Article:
The traditional religious beliefs of the Chokwe center around ancestor spirits worship.[3] In groups where chiefs exist, they are considered the representative of god Kalunga or Nzambi, therefore revered and called Mwanangana or "overseer of the land". The Chokwe people believe that works of arts such as handicrafts and carved objects are spiritual, connect them to their ancestors and god Kalunga or Nzambi. With the colonial era, Chowke converted to Christianity en masse yet the original beliefs were retained to produce a syncretism of beliefs and practices.[3] They have, for example, continued their spirit-rituals from pre-Christian era, as well maintained their elaborate rites-of-passage ceremonies particularly to mark the entry into adulthood by men and women.[1][3]

A Chokwe statue, Chokwe body carvings, blood diamonds, and the Chokwe people figure into the plotline of Donna Leon's 14th Commissario Guido Brunetti mystery novel, Blood From a Stone (2005).[20][21]

See also


  1. 1 2 3 4 5 6 7 8 Chowke people, Encyclopedia Britannica
  2. Cokwe, Ethnologue (2007)
  3. 1 2 3 4 Molefi Kete Asante; Ama Mazama (2009). Encyclopedia of African Religion. SAGE Publications. pp. 165–166. ISBN 978-1-4129-3636-1.
  4. Jeremy Black (2013). War in the Modern World Since 1815. Routledge. pp. 175–179. ISBN 978-1-136-40233-3.
  5. Manuel Jordán (1998). Chokwe. The Rosen Publishing Group. ISBN 978-0-8239-1990-1.
  6. Joseph Miller (1970). "Chokwe Trade and Conquest in the Nineteenth Century". In Richard Gray and David Birmingham. Pre-Colonial African Trade: essays on trade in Central and Eastern Africa before 1900. Oxford University Press.
  7. 1 2 Phyllis Martin; Patrick O'Meara (1995). Africa. Indiana University Press. pp. 126–127. ISBN 0-253-20984-6.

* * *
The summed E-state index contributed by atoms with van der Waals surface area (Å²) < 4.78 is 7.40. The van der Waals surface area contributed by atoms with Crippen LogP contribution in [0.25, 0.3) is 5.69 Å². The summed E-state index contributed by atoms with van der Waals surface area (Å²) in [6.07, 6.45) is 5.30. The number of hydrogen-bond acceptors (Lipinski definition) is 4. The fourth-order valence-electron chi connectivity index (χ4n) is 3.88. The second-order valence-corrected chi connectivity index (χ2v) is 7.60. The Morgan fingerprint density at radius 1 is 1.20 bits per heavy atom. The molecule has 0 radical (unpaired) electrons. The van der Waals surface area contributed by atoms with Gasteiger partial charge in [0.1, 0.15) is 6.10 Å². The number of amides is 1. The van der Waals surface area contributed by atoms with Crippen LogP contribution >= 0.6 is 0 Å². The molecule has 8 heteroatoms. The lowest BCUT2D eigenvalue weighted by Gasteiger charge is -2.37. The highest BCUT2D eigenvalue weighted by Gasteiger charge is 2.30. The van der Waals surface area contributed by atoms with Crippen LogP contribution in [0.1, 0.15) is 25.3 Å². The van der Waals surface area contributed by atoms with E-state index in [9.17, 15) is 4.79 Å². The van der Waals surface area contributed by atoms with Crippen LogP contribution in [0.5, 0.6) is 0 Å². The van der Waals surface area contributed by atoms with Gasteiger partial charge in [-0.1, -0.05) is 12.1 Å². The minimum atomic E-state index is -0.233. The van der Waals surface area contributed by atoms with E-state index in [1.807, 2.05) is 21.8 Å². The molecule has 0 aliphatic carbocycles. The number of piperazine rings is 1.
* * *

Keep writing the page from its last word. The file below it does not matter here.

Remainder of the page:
8. 1 2 3 4 5 Achim von Oppen (1993). Terms of Trade and Terms of Trust: The History and Contexts of Pre-colonial Market Production Around the Upper Zambezi and Kasai. LIT Verlag Münster. pp. 285–291 with footnotes. ISBN 978-3-89473-246-2.
  9. Kevin Shillington (2012). History of Africa. Palgrave Macmillan. pp. 259–263. ISBN 978-1-137-00333-1.
  10. 1 2 Roland Oliver; Anthony Atmore (2005). Africa since 1800. Cambridge University Press. pp. 81–89. ISBN 978-1-139-44398-2.
  11. Robert Aldrich; Kirsten McKenzie (2013). The Routledge History of Western Empires. Routledge. pp. 461–464. ISBN 978-1-317-99987-4.
  12. Manuel Jordán (1998). Chokwe. The Rosen Publishing Group. pp. 29–30. ISBN 978-0-8239-1990-1.
  13. 1 2 David Gordon (2013). Robert Ross; et al., eds. The Objects of Life in Central Africa: The History of Consumption and Social Change, 1840-1980. BRILL Academic. pp. 30–35. ISBN 978-90-04-25624-8.
  14. John E. Flint (1977). The Cambridge History of Africa. Cambridge University Press. pp. 243–247. ISBN 978-0-521-20701-0.
  15. Timothy J. Stapleton (2013). A Military History of Africa. ABC-CLIO. pp. 186–198. ISBN 978-0-313-39570-3.
  16. 1 2 3 Manuel Jordán (1998). Chokwe. The Rosen Publishing Group. pp. 11–12. ISBN 978-0-8239-1990-1.
  17. Manuel Jordán (1998). Chokwe. The Rosen Publishing Group. pp. 12–14. ISBN 978-0-8239-1990-1.
  18. Hope B. Werness (2003). Continuum Encyclopedia of Native Art: Worldview, Symbolism, and Culture in Africa, Oceania, and North America. Bloomsbury Academic. pp. 59–60. ISBN 978-0-8264-1465-6.
  19. Hans-Joachim Koloss (1990). Art of Central Africa: Masterpieces from the Berlin Museum Für Völkerkunde. Metropolitan Museum of Art. pp. 50–53. ISBN 978-0-87099-590-3.
  20. Leon, Donna (2005). Blood From a Stone. Atlantic Monthly. ISBN 0-87113-887-5. (e.g., in Chapters 26 and 27)
  21. "Review: Blood From a Stone by Donna Leon". Kirkus. 2005.

Further reading